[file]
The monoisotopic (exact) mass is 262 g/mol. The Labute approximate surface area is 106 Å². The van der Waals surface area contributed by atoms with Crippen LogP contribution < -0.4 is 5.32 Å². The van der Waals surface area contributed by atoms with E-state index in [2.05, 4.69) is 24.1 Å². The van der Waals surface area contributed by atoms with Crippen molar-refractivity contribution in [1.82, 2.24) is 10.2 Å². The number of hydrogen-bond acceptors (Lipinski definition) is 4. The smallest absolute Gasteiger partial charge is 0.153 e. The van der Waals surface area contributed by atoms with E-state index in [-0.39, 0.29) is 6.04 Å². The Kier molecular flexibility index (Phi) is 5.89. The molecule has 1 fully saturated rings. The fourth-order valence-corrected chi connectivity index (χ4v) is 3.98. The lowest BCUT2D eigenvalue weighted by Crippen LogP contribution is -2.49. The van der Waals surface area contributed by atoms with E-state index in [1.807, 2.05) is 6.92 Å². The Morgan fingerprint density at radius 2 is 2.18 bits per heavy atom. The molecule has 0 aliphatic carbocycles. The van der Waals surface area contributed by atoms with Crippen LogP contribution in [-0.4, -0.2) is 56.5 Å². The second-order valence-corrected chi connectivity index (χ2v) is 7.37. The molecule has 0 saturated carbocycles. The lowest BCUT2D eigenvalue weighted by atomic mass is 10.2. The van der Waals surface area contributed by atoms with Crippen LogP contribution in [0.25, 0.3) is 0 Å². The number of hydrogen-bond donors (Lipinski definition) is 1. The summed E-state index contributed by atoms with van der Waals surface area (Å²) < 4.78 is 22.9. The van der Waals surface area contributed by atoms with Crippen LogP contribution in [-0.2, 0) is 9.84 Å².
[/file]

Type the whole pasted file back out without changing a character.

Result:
The monoisotopic (exact) mass is 262 g/mol. The Labute approximate surface area is 106 Å². The van der Waals surface area contributed by atoms with Crippen LogP contribution < -0.4 is 5.32 Å². The van der Waals surface area contributed by atoms with E-state index in [2.05, 4.69) is 24.1 Å². The van der Waals surface area contributed by atoms with Crippen molar-refractivity contribution in [1.82, 2.24) is 10.2 Å². The number of hydrogen-bond acceptors (Lipinski definition) is 4. The smallest absolute Gasteiger partial charge is 0.153 e. The van der Waals surface area contributed by atoms with E-state index in [-0.39, 0.29) is 6.04 Å². The Kier molecular flexibility index (Phi) is 5.89. The molecule has 1 fully saturated rings. The fourth-order valence-corrected chi connectivity index (χ4v) is 3.98. The lowest BCUT2D eigenvalue weighted by Crippen LogP contribution is -2.49. The van der Waals surface area contributed by atoms with E-state index in [1.807, 2.05) is 6.92 Å². The Morgan fingerprint density at radius 2 is 2.18 bits per heavy atom. The molecule has 0 aliphatic carbocycles. The van der Waals surface area contributed by atoms with Crippen LogP contribution in [-0.4, -0.2) is 56.5 Å². The second-order valence-corrected chi connectivity index (χ2v) is 7.37. The molecule has 0 saturated carbocycles. The lowest BCUT2D eigenvalue weighted by atomic mass is 10.2. The van der Waals surface area contributed by atoms with Crippen LogP contribution in [0.25, 0.3) is 0 Å². The number of hydrogen-bond donors (Lipinski definition) is 1. The summed E-state index contributed by atoms with van der Waals surface area (Å²) < 4.78 is 22.9. The van der Waals surface area contributed by atoms with Crippen LogP contribution in [-0.2, 0) is 9.84 Å².